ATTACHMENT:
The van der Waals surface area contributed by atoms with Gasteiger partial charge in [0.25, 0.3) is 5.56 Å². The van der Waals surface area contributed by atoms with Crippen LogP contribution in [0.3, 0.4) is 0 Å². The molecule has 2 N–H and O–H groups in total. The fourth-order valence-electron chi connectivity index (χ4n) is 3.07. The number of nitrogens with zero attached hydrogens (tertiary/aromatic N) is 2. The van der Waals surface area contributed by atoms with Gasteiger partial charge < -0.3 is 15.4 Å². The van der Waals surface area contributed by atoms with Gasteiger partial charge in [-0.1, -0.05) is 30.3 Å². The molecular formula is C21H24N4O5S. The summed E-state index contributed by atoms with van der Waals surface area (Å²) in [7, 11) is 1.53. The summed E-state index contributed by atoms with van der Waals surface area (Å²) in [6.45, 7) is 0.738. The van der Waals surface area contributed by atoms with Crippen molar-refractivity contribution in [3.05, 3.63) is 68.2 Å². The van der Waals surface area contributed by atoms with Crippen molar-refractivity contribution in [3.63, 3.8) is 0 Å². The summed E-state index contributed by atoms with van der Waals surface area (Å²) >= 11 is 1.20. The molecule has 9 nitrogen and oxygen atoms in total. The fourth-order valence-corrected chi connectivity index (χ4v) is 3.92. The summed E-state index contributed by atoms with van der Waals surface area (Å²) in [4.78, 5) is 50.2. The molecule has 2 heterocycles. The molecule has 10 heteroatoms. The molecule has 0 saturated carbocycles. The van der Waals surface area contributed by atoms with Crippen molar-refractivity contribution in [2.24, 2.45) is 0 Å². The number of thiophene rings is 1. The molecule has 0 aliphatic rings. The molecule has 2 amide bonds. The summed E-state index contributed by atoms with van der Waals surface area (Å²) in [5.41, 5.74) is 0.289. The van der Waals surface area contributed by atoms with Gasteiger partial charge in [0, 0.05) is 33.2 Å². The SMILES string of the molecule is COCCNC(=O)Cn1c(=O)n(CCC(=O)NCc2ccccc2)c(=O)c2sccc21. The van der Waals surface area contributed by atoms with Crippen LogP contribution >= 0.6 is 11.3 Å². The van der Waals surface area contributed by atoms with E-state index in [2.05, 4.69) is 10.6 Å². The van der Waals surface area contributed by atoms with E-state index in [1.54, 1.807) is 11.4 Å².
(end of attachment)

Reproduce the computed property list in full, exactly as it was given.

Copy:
The van der Waals surface area contributed by atoms with Gasteiger partial charge in [0.25, 0.3) is 5.56 Å². The van der Waals surface area contributed by atoms with Crippen LogP contribution in [0.3, 0.4) is 0 Å². The molecule has 2 N–H and O–H groups in total. The fourth-order valence-electron chi connectivity index (χ4n) is 3.07. The number of nitrogens with zero attached hydrogens (tertiary/aromatic N) is 2. The van der Waals surface area contributed by atoms with Gasteiger partial charge < -0.3 is 15.4 Å². The van der Waals surface area contributed by atoms with Gasteiger partial charge in [-0.1, -0.05) is 30.3 Å². The molecular formula is C21H24N4O5S. The summed E-state index contributed by atoms with van der Waals surface area (Å²) in [7, 11) is 1.53. The summed E-state index contributed by atoms with van der Waals surface area (Å²) in [6.45, 7) is 0.738. The van der Waals surface area contributed by atoms with Crippen molar-refractivity contribution in [3.05, 3.63) is 68.2 Å². The van der Waals surface area contributed by atoms with Crippen molar-refractivity contribution in [3.63, 3.8) is 0 Å². The summed E-state index contributed by atoms with van der Waals surface area (Å²) >= 11 is 1.20. The molecule has 9 nitrogen and oxygen atoms in total. The fourth-order valence-corrected chi connectivity index (χ4v) is 3.92. The summed E-state index contributed by atoms with van der Waals surface area (Å²) in [4.78, 5) is 50.2. The molecule has 2 heterocycles. The molecule has 10 heteroatoms. The molecule has 0 saturated carbocycles. The van der Waals surface area contributed by atoms with Crippen molar-refractivity contribution in [2.24, 2.45) is 0 Å². The number of thiophene rings is 1. The molecule has 0 aliphatic rings. The molecule has 2 amide bonds. The summed E-state index contributed by atoms with van der Waals surface area (Å²) in [5.41, 5.74) is 0.289. The van der Waals surface area contributed by atoms with Gasteiger partial charge in [0, 0.05) is 33.2 Å². The SMILES string of the molecule is COCCNC(=O)Cn1c(=O)n(CCC(=O)NCc2ccccc2)c(=O)c2sccc21. The van der Waals surface area contributed by atoms with Crippen LogP contribution >= 0.6 is 11.3 Å². The van der Waals surface area contributed by atoms with E-state index in [2.05, 4.69) is 10.6 Å². The van der Waals surface area contributed by atoms with E-state index in [1.54, 1.807) is 11.4 Å².